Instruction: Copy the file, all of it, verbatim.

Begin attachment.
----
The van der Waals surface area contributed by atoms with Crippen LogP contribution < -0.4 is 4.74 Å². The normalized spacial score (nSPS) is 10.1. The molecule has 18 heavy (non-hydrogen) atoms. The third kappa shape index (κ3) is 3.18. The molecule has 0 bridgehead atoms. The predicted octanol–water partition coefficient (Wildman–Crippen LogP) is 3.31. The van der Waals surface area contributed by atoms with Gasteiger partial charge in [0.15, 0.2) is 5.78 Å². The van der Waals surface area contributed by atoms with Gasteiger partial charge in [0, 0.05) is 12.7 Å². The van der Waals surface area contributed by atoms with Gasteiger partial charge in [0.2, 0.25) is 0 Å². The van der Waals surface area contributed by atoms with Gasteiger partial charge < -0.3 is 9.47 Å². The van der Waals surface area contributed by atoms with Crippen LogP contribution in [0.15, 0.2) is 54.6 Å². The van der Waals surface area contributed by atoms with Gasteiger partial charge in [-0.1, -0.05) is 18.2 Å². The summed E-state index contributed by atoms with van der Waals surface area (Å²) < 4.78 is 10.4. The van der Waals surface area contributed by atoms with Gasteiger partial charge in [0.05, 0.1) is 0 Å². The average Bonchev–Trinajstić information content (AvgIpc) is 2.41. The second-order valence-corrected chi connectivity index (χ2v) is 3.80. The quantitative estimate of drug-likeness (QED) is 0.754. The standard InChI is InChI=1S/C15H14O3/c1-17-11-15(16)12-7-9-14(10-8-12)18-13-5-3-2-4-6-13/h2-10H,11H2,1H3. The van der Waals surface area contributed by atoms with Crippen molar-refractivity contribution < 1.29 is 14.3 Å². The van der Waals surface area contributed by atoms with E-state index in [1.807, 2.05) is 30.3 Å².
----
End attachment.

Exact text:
The van der Waals surface area contributed by atoms with Crippen LogP contribution < -0.4 is 4.74 Å². The normalized spacial score (nSPS) is 10.1. The molecule has 18 heavy (non-hydrogen) atoms. The third kappa shape index (κ3) is 3.18. The molecule has 0 bridgehead atoms. The predicted octanol–water partition coefficient (Wildman–Crippen LogP) is 3.31. The van der Waals surface area contributed by atoms with Gasteiger partial charge in [0.15, 0.2) is 5.78 Å². The van der Waals surface area contributed by atoms with Gasteiger partial charge in [0, 0.05) is 12.7 Å². The van der Waals surface area contributed by atoms with Gasteiger partial charge in [0.2, 0.25) is 0 Å². The van der Waals surface area contributed by atoms with Gasteiger partial charge < -0.3 is 9.47 Å². The van der Waals surface area contributed by atoms with Crippen LogP contribution in [0.15, 0.2) is 54.6 Å². The van der Waals surface area contributed by atoms with Gasteiger partial charge in [-0.1, -0.05) is 18.2 Å². The summed E-state index contributed by atoms with van der Waals surface area (Å²) < 4.78 is 10.4. The van der Waals surface area contributed by atoms with Gasteiger partial charge in [0.05, 0.1) is 0 Å². The average Bonchev–Trinajstić information content (AvgIpc) is 2.41. The second-order valence-corrected chi connectivity index (χ2v) is 3.80. The quantitative estimate of drug-likeness (QED) is 0.754. The standard InChI is InChI=1S/C15H14O3/c1-17-11-15(16)12-7-9-14(10-8-12)18-13-5-3-2-4-6-13/h2-10H,11H2,1H3. The van der Waals surface area contributed by atoms with Crippen molar-refractivity contribution < 1.29 is 14.3 Å². The van der Waals surface area contributed by atoms with E-state index in [1.807, 2.05) is 30.3 Å².